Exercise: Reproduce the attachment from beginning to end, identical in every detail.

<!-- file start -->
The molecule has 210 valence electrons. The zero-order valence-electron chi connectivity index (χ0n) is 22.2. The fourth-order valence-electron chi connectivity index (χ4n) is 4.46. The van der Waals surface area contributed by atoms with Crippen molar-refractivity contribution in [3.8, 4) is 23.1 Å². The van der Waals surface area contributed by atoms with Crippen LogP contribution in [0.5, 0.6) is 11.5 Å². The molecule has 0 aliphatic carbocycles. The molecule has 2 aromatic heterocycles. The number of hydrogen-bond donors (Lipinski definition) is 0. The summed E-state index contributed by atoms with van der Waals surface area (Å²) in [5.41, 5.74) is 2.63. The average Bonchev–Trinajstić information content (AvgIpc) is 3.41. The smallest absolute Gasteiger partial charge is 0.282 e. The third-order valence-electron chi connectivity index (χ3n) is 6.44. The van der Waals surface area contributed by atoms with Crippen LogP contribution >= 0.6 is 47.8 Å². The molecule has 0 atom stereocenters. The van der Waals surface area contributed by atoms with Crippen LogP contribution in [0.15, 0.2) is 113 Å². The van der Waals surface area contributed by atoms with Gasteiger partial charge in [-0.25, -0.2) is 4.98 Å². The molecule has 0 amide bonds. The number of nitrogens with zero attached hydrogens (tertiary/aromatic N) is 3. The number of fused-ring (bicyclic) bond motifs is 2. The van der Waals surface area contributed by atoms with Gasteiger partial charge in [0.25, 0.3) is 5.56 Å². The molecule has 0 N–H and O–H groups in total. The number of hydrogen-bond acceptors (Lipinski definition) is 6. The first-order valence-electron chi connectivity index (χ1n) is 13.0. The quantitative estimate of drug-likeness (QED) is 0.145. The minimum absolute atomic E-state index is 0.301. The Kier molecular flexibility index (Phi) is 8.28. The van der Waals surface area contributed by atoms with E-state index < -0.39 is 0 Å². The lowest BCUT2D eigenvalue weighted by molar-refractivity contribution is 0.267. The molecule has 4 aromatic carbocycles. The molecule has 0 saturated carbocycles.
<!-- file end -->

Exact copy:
The molecule has 210 valence electrons. The zero-order valence-electron chi connectivity index (χ0n) is 22.2. The fourth-order valence-electron chi connectivity index (χ4n) is 4.46. The van der Waals surface area contributed by atoms with Crippen molar-refractivity contribution in [3.8, 4) is 23.1 Å². The van der Waals surface area contributed by atoms with Crippen LogP contribution in [0.5, 0.6) is 11.5 Å². The molecule has 0 aliphatic carbocycles. The molecule has 2 aromatic heterocycles. The number of hydrogen-bond donors (Lipinski definition) is 0. The summed E-state index contributed by atoms with van der Waals surface area (Å²) in [5.41, 5.74) is 2.63. The average Bonchev–Trinajstić information content (AvgIpc) is 3.41. The smallest absolute Gasteiger partial charge is 0.282 e. The third-order valence-electron chi connectivity index (χ3n) is 6.44. The van der Waals surface area contributed by atoms with Crippen LogP contribution >= 0.6 is 47.8 Å². The molecule has 0 atom stereocenters. The van der Waals surface area contributed by atoms with Crippen LogP contribution in [0.15, 0.2) is 113 Å². The van der Waals surface area contributed by atoms with Gasteiger partial charge in [-0.25, -0.2) is 4.98 Å². The molecule has 0 amide bonds. The number of nitrogens with zero attached hydrogens (tertiary/aromatic N) is 3. The number of fused-ring (bicyclic) bond motifs is 2. The van der Waals surface area contributed by atoms with Gasteiger partial charge in [0.25, 0.3) is 5.56 Å². The molecule has 0 N–H and O–H groups in total. The number of hydrogen-bond acceptors (Lipinski definition) is 6. The first-order valence-electron chi connectivity index (χ1n) is 13.0. The quantitative estimate of drug-likeness (QED) is 0.145. The minimum absolute atomic E-state index is 0.301. The Kier molecular flexibility index (Phi) is 8.28. The van der Waals surface area contributed by atoms with E-state index < -0.39 is 0 Å². The lowest BCUT2D eigenvalue weighted by molar-refractivity contribution is 0.267. The molecule has 4 aromatic carbocycles. The molecule has 0 saturated carbocycles.